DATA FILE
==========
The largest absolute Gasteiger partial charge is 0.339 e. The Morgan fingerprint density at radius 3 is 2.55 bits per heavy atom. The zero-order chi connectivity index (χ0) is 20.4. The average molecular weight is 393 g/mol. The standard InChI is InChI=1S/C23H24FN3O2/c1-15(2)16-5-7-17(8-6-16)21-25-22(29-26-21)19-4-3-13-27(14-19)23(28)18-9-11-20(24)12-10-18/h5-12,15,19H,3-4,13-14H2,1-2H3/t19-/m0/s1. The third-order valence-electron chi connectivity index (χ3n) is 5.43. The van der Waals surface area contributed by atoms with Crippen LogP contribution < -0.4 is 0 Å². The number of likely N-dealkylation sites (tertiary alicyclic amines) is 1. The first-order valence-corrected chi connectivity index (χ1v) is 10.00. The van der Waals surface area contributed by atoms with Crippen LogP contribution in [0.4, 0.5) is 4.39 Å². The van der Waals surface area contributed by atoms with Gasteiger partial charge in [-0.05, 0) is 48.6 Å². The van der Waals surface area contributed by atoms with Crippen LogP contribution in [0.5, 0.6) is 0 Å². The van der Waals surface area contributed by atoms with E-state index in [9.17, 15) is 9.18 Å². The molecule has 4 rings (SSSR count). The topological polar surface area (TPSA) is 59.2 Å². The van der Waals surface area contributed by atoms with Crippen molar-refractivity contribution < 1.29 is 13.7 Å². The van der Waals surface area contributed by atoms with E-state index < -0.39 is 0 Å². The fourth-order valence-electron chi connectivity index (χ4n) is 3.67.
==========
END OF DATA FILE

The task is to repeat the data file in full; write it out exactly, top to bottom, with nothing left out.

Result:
The largest absolute Gasteiger partial charge is 0.339 e. The Morgan fingerprint density at radius 3 is 2.55 bits per heavy atom. The zero-order chi connectivity index (χ0) is 20.4. The average molecular weight is 393 g/mol. The standard InChI is InChI=1S/C23H24FN3O2/c1-15(2)16-5-7-17(8-6-16)21-25-22(29-26-21)19-4-3-13-27(14-19)23(28)18-9-11-20(24)12-10-18/h5-12,15,19H,3-4,13-14H2,1-2H3/t19-/m0/s1. The third-order valence-electron chi connectivity index (χ3n) is 5.43. The van der Waals surface area contributed by atoms with Crippen LogP contribution < -0.4 is 0 Å². The number of likely N-dealkylation sites (tertiary alicyclic amines) is 1. The first-order valence-corrected chi connectivity index (χ1v) is 10.00. The van der Waals surface area contributed by atoms with Crippen LogP contribution in [0.4, 0.5) is 4.39 Å². The van der Waals surface area contributed by atoms with Gasteiger partial charge in [-0.05, 0) is 48.6 Å². The van der Waals surface area contributed by atoms with Crippen LogP contribution in [0.5, 0.6) is 0 Å². The van der Waals surface area contributed by atoms with E-state index in [9.17, 15) is 9.18 Å². The molecule has 4 rings (SSSR count). The topological polar surface area (TPSA) is 59.2 Å². The van der Waals surface area contributed by atoms with Crippen molar-refractivity contribution < 1.29 is 13.7 Å². The van der Waals surface area contributed by atoms with E-state index < -0.39 is 0 Å². The fourth-order valence-electron chi connectivity index (χ4n) is 3.67.